But the objects mine and yours are also variables with a type (of type movies_t).

For example,
both have been passed to function printmovie just as if they were simple variables. Therefore,
one of the features of data structures is the ability to refer to both their members individually or
to the entire structure as a whole. In both cases using the same identifier: the name of the
structure.

Because structures are types, they can also be used as the type of arrays to construct tables or
databases of them:
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// array of structures
#include <iostream>
#include <string>
#include <sstream>
using namespace std;

struct movies_t {
string title;
int year;
} films [3];

void printmovie (movies_t movie);

int main ()
{
string mystr;
int n;

for (n=0; n<3; n++)
{
cout << "Enter title: ";
getline (cin,films[n].title);
cout << "Enter year: ";
getline (cin,mystr);
stringstream(mystr) >> films[n].year;
}

cout << "\nYou have entered these
movies:\n";
for (n=0; n<3; n++)
printmovie (films[n]);
return 0;
}

void printmovie (movies_t movie)
{
cout << movie.title;
cout << " (" << movie.year << ")\n";
}
Enter title: Blade Runner
Enter year: 1982
Enter title: The Matrix
Enter year: 1999
Enter title: Taxi Driver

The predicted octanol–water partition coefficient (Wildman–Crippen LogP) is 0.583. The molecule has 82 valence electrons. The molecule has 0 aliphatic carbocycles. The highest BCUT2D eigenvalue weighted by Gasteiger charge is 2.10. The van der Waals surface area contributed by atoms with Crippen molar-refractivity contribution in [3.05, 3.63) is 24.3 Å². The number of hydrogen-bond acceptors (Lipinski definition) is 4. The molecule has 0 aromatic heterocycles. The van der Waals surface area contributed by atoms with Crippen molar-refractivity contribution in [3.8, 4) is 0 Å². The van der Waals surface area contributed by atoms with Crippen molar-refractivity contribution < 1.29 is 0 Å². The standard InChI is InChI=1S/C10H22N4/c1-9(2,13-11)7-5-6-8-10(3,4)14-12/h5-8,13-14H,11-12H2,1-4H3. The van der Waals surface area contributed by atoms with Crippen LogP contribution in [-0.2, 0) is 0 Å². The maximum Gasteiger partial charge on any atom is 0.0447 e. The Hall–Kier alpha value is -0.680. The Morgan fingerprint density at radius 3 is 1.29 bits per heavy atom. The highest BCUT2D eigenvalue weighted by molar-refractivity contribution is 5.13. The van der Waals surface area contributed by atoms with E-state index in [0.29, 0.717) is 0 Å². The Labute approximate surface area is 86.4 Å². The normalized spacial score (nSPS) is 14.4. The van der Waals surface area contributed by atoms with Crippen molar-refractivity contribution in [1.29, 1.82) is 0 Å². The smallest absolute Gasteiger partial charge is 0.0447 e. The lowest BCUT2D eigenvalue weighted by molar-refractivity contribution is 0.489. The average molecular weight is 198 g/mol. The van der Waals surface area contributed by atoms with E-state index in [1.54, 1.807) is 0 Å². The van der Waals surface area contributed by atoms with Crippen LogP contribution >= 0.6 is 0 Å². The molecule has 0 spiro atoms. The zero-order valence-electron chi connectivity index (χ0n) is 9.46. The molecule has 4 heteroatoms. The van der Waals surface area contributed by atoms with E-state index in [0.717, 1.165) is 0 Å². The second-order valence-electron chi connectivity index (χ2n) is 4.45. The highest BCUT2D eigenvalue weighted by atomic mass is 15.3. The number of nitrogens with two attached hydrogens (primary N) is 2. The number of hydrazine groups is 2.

Enter year: 1976

You have entered these movies:
Blade Runner (1982)
The Matrix (1999)
Taxi Driver (1976)



Pointers to structures
Like any other type, structures can be pointed to by its own type of pointers:
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struct movies_t {
string title;
int year;
};

movies_t amovie;
movies_t * pmovie;


Here amovie is an object of structure type movies_t, and pmovie is a pointer to point to objects
of structure typemovies_t. Therefore, the following code would also be valid:
pmovie = &amovie;


The value of the pointer pmovie would be assigned the address of object amovie.

Now, let's see another example that mixes pointers and structures, and will serve to introduce a
new operator: the arrow operator (->):
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// pointers to structures
#include <iostream>
#include <string>
#include <sstream>
using namespace std;

struct movies_t {
string title;
int year;
};

int main ()
{
string mystr;

movies_t amovie;
movies_t * pmovie;
pmovie = &amovie;

cout << "Enter title: ";
getline (cin, pmovie->title);
cout << "Enter year: ";
getline (cin, mystr);
(stringstream) mystr >> pmovie->year;

cout << "\nYou have entered:\n";
cout << pmovie->title;
cout << " (" << pmovie->year << ")\n";

Enter title: Invasion of the body
snatchers
Enter year: 1978

You have entered:
Invasion of the body snatchers (1978)
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return 0;
}


The arrow operator (->) is a dereference operator that is used exclusively with pointers to objects
that have members. This operator serves to access the member of an object directly from its
address. For example, in the example above:
pmovie->title